Friday, December 11, 2015

Pan's Labyrinth

As a child the filmmaker Guillermo del Toro liked to draw. And, just as many children, he liked to draw monsters. His pious Catholic grand-mother, who often watched over him, was afraid that little Guillermo was drawing demons, at one point sprinkling holy water on them to drive away the evil spirits. As Del Toro tells it, "she tried to exorcise me for the shit I was drawing. I started laughing and she got so scared that she threw more at me."

We can all be thankful that the exorcism didn't work; the monsters stayed monstrous, and eventually made their way into his films: The Devil's Backbone, Cronos, and two Hellboy features. In his early student films, Del Toro did his own makeup and prosthetics, and those who've worked with him have been appreciative of his understanding. He doesn't, as do many other directors, go straight to CGI, but prefers to do whatever he can with makeup and prosthetics, then "tune them up" with just enough CGI to make them seamless. It's an advantage to the actors, too, who get to add their bodily gestures, and to those who act with them, who don't have to pretend to see things in a greenscreen room.

But the real essence of Del Toro's genius is that he believes in fairy tales, and respects them. He understands their arcance and ancient logic, and knows there should be three fairies, three doors, and three special tasks. And most of all, he believes in his actors, eliciting astounding performances from them, especially Ivana Baquero, who plays Ofelia. He knows that a film such as this must create a world, and that the world -- or worlds -- must be internally consistent. And yet, with that foundation, he lest his fancies fly, and they travel much further, and deeper, than any other fantastical films of our era.

Sunday, November 29, 2015

Tales of Andersen

1) The Shadow. We've probably all experienced the sensation: somewhere, somehow, we saw a new possibility open up before us, or felt a strange impulse to follow a desire that we could hardly name. We were wise, or so we thought, to resist the temptation, to stay on the path of our sober-minded, plan-in-advance selves. And then, perhaps years later, we wondered why, and what things might have been like if we hadn't.

"The Shadow" takes up this question -- decidedly one that haunts adults rather than children -- in a strange allegory that reads like a fairy tale but burns at the soul like some mad tale of Poe. And like Poe (and Shelley, Gogol, Dostoyevsky, and many others), Andersen hit upon the folk legend of a double, or doppelgänger, as a metaphor for this desire deferred. With roots deep in popular folklore, these tales of someone with an uncanny resemblance to one's self are chilling enough as far as they go -- for it seems that there's only room in the universe for one of them: either the double or the self must die.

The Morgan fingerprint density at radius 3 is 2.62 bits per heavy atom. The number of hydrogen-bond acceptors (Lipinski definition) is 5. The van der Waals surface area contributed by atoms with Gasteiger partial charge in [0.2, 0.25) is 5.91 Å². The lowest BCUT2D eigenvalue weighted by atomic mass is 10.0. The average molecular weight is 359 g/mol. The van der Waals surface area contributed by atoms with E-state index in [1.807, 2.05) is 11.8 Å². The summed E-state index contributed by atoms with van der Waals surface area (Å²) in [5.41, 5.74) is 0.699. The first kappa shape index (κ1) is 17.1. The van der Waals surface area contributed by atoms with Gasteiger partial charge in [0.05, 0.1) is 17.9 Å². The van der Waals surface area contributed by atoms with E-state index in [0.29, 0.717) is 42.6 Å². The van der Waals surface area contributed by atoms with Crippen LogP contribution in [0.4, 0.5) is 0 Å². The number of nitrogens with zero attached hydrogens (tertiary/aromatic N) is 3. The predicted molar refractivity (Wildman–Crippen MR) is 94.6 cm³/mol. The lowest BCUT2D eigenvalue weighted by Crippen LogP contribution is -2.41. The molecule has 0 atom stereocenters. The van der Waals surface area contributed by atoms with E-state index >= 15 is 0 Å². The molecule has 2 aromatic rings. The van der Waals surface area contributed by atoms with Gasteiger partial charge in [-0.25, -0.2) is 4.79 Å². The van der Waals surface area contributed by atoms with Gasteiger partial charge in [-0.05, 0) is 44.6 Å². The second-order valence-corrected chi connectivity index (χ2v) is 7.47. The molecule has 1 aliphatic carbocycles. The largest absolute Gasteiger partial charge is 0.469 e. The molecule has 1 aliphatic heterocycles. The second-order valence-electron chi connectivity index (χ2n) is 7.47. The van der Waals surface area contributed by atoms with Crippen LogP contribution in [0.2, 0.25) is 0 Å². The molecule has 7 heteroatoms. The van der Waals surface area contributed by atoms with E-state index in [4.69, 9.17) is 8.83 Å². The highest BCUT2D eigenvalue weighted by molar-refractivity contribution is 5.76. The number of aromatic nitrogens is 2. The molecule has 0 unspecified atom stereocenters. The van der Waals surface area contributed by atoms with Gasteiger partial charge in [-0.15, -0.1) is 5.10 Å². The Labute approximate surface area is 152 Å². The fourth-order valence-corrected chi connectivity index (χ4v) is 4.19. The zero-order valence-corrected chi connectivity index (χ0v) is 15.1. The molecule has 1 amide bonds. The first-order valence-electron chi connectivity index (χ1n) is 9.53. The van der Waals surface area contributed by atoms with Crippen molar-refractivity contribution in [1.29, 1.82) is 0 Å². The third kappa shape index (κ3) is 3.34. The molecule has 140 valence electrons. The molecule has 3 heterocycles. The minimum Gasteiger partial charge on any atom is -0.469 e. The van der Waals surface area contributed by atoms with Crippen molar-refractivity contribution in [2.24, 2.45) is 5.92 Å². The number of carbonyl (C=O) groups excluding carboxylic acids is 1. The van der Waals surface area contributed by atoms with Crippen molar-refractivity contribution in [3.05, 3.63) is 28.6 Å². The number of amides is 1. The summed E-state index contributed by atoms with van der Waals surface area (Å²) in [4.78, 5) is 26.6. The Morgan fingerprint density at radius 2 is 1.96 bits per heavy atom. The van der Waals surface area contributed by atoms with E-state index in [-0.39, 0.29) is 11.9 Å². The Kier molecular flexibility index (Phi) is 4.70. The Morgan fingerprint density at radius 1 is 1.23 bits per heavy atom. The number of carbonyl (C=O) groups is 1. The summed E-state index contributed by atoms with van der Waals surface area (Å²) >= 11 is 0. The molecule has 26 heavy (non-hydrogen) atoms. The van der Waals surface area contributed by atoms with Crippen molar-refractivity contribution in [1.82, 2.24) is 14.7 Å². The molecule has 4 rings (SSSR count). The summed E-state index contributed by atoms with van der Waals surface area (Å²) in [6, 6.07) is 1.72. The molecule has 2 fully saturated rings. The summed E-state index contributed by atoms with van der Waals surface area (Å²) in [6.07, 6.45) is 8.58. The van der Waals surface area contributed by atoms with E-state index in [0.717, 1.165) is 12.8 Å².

In Andersen's tale, the "learned man" (perhaps "scholar" would be a more apt English translation) permits his shadow to do pursue a course of action he himself was too timid to attempt, and initially counts himself fortunate. The lack of a shadow, after all, was but a minor inconvenience -- what of it? The twist here is that this decision precipitates the birth of a separate entity, one that eventually comes to possess all of the boldness and sense of purpose that the student lacked. The student, gradually and inexorably, is fated to become the shadow's shadow, and eventually even less than that.

2) The Red Shoes. A bloodcurdling tale of "friendly" woodcutters who chop off girls' legs, dancing disembodied limbs, and bloodied toes. No, it's not SAW VIII, it's another strange tale from the twisted mind of Andersen, designed it seems to haunt children throughout their lives and cast a shadow on the love of shoes. Not surprisingly, perhaps, it's the tale of his most often "bowdlerized"-- in many editions up through the 1960's, the whole bit about the woodchopper and the legs was left out -- a fate that befell other stories as well, among them the Little Matchgirl and the Snow Queen. And yet, despite the grim turns of the tale, it's been a favorite of many readers, and the inspiration for a number of adaptations.

The best known of these is certainly the 1948 film, produced and directed by the legendary team of Michael Powell and Emeric Pressburger. Filmed in luminescent three-strip Technicolor, it tells the tale of a tragedy within a tragedy -- of a young woman whose ambition to become a star ballerina, and her appearance in an ballet adaptation of Andersen's tale, foreshadows her own tragic romance and death. Martin Scorsese has spoken often about his love for this film, and although panned by critics at the time, it's risen steadily in the estimate of film scholars and historians; the British Film Institute rated it #9 in its list of the Top 100 British Films of all time.

3) The Little Mermaid. It may be one of the best-known fairy tales of all time, but it took its time to het there. Although written in 1837, it wasn't translated into English until 1872, and although Andersen considered it one of his fairy tales "for children," there seems to have been some shyness about handing a tale to little girls that clearly seems to take as its underlying theme the subject of sexual maturity. Andersen himself sealed the ending of the story with what may be one of the most moralistic morals ever penned"
"For every day on which we find a good child who pleases his parents and deserves their love, God shortens our days of trial. The child does not know when we float through his room, but when we smile at him in approval one year is taken from our three hundred. But if we see a naughty, mischievous child we must shed tears of sorrow, and each tear adds a day to the time of our trial."